5 January 2018
The Tarantula Nebula in the Large Magellanic Cloud.
(Credit: NASA, ESA, ESO, D. Lennon (ESA/STScI), and the Hubble Heritage Team (STScI/AURA))
An international team of astronomers, including many from the UK, has revealed an ‘astonishing’ overabundance of massive stars in a neighbouring galaxy.
The discovery, made in the gigantic star-forming region 30 Doradus in the Large Magellanic Cloud galaxy, has ‘far-reaching’ consequences for our understanding of how stars transformed the pristine Universe into the one we live in today.
The results are published today in the journal Science and this work has had substantial UK involvement with over a third of the authors being based in the UK at 8 different UK institutes.
As part of the VLT-FLAMES Tarantula Survey (VFTS), the team used ESO’s Very Large Telescope to observe nearly 1,000 massive stars in 30 Doradus, a gigantic stellar nursery also known as the Tarantula nebula. The team used detailed analyses of about 250 stars with masses between 15 and 200 times the mass of our Sun to determine the distribution of massive stars born in 30 Doradus – the so-called initial mass function (IMF).
Lead author Dr Fabian Schneider, a Hintze Research Fellow in the University of Oxford’s Department of Physics, said: ‘We were astonished when we realised that 30 Doradus has formed many more massive stars than expected.’
Professor Chris Evans from the STFC’s UK Astronomy Technology Centre, the principal investigator of VFTS and a co-author of the study, said: ‘Our results suggest that most of the stellar mass is actually no longer in low-mass stars, but a significant fraction is in high-mass stars.’
Massive stars are particularly important for astronomers because of their enormous influence on their surroundings (known as their ‘feedback’). They can explode in spectacular supernovae at the end of their lives, forming some of the most exotic objects in the Universe – neutron stars and black holes.
Until recently, the existence of stars up to 200 solar masses was highly disputed, and the new study shows that a maximum birth mass of stars of 200-300 solar masses appears likely.
In most parts of the Universe studied by astronomers to date, stars become rarer the more massive they are. The IMF predicts that most stellar mass is in low-mass stars and that less than 1% of all stars are born with masses in excess of ten times that of the Sun. Measuring the proportion of massive stars is extremely difficult – primarily because of their scarcity – and there are only a handful of places in the local Universe where this can be done.
The team turned to 30 Doradus, the biggest local star-forming region, which hosts some of the most massive stars ever found, and determined the masses of massive stars with unique observational, theoretical and statistical tools. This large sample allowed the scientists to derive the most accurate high-mass segment of the IMF to date, and to show that massive stars are much more abundant than previously thought.
Dr Schneider added: “Our results have far-reaching consequences for the understanding of our cosmos: there might be 70% more supernovae, a tripling of the chemical yields and towards four times the ionising radiation from massive star populations. In addition the formation rate of black holes might be increased by 180%, directly translating into a corresponding increase of binary black hole mergers that have recently been detected via their gravitational wave signals.’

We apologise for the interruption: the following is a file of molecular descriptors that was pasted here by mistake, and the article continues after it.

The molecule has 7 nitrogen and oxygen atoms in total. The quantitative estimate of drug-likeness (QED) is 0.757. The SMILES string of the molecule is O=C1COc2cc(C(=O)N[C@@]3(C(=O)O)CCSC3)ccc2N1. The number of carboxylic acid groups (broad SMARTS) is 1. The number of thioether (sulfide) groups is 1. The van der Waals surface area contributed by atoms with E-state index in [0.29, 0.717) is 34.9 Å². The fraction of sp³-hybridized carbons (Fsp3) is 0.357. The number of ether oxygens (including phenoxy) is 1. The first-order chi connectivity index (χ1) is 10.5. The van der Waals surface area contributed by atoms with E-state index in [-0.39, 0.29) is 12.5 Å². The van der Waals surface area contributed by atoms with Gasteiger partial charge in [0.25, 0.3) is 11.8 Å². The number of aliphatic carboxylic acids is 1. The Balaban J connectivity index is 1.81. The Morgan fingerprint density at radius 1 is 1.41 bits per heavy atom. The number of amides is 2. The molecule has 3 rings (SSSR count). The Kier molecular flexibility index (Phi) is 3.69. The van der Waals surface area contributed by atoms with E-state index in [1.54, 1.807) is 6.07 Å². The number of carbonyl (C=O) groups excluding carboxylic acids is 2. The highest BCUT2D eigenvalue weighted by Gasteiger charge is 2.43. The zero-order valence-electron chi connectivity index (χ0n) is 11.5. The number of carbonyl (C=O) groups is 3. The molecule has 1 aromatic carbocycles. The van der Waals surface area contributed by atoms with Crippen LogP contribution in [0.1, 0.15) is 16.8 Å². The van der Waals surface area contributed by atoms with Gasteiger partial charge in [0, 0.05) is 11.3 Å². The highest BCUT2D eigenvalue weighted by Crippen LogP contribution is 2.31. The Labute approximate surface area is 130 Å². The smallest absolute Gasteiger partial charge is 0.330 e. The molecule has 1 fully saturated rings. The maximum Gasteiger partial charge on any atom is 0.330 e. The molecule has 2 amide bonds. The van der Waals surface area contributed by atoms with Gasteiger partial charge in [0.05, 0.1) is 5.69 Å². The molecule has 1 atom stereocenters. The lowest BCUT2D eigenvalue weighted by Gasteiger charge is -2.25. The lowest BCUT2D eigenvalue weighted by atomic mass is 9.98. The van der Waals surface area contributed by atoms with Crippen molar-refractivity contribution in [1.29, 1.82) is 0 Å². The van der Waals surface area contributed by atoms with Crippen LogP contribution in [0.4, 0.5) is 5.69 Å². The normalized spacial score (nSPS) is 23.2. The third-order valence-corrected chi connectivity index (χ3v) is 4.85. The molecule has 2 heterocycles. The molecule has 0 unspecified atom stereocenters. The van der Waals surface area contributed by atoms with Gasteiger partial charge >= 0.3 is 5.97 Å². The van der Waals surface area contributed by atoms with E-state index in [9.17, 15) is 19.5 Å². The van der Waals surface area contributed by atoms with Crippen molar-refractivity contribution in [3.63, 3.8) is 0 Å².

The team’s research leaves many open questions, which they intend to investigate in the future including how universal are the findings, and what are the consequences of this for the evolution of our cosmos and the occurrence of supernovae and gravitational wave events?
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The results are published in the paper ‘An excess of massive stars in the local 30 Doradus starburst’ in the journal Science on 5 January 2018.
A massive star is often defined as having a mass of more than 8-10 times the mass of the Sun. This means that they can explode in spectacular supernova explosions at the end of their lives, thereby forming some of the most exotic objects in the Universe – neutron stars and black holes.
ESO is the foremost intergovernmental astronomy organisation in Europe and the world’s most productive ground-based astronomical observatory by far. It is supported by 16 countries: Austria, Belgium, Brazil, the Czech Republic, Denmark, France, Finland, Germany, Italy, the Netherlands, Poland, Portugal, Spain, Sweden, Switzerland and the United Kingdom, along with the host state of Chile.
ESO carries out an ambitious programme focused on the design, construction and operation of powerful ground-based observing facilities enabling astronomers to make important scientific discoveries. ESO also plays a leading role in promoting and organising cooperation in astronomical research. ESO operates three unique world-class observing sites in Chile: La Silla, Paranal and Chajnantor.
At Paranal, ESO operates the Very Large Telescope and its world-leading Very Large Telescope Interferometer as well as two survey telescopes, VISTA working in the infrared and the visible-light VLT Survey Telescope. ESO is also a major partner in two facilities on Chajnantor, APEX and ALMA, the largest astronomical project in existence. And on Cerro Armazones, close to Paranal, ESO is building the 39-metre Extremely Large Telescope, the ELT, which will become “the world’s biggest eye on the sky”.